Do donuts have any nutritional value whatsoever? We would love to tell you they don't, but by doing so we would be lying. As it turns out, the ORAC test done on plain Krispy Kreme doughnuts came back as having a value of 160. That's a measurement which is used to calculate the total amount of antioxidants within 100 grams (about 3.5 ounces worth) of a given food or beverage. One plain glazed Krispy Kreme donut should weigh around 1.7 ounces, so you would need to eat just over two of them to attain the amount of antioxidants reflected in this measurement.
Before you get exited though and order a bakers dozen of these sugar-glazed goodies, know that this value is about as low as you can go on the ORAC chart! Almost all foods will rank higher than it. The types of foods that have values in the 100 to 300's are typically things like a Wendy's grilled chicken sandwich (150) and a Domino's cheese pizza (200). This is because there is almost no antioxidant content in meats and other animal products, like dairy and eggs. For that reason we can conclude that any of this health benefit that's showing up in this donut test is most likely coming from the wheat flours and any other grains in it.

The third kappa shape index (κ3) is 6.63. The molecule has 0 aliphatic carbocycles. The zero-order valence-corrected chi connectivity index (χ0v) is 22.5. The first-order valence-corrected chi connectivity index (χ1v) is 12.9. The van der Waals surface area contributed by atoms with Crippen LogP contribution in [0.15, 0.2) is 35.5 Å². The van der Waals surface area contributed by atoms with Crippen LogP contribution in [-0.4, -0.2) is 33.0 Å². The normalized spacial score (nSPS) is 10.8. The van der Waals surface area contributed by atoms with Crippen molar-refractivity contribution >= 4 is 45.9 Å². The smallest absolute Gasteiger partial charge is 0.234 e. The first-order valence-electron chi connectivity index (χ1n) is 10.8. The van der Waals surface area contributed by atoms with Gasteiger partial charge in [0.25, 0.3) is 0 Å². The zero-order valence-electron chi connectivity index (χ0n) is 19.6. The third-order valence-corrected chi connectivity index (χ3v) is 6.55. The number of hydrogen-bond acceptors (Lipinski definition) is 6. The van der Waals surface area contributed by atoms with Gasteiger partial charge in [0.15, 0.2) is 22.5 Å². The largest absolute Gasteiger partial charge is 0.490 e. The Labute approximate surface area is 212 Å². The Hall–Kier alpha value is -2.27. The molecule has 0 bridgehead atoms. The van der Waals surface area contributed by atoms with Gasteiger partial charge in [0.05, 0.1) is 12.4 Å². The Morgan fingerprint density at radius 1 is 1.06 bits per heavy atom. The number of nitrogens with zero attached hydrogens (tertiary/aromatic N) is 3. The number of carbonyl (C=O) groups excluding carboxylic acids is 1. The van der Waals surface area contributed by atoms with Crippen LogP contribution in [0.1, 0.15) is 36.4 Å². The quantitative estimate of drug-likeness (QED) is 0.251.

Even your most boring fruits and vegetables often have ORAC values of 10 to 50x or higher than these glazed sugar coma concoctions. Take a look at the ORAC values tab in the nav menu to scroll and see for yourself.
There's no point in preaching the evils of that white powder known as sugar, so we're not even going to bother. You already know it's not nutritious! But what we do want to bring to your attention that you probably don't know about is the acrylamide which is present in donuts due to the high temperatures in which they are fried.
Research Support, Non-U.S. Gov't: Carlsen MH, Halvorsen BL, Holte K, et al. Nutrition Journal NIH Jan 2010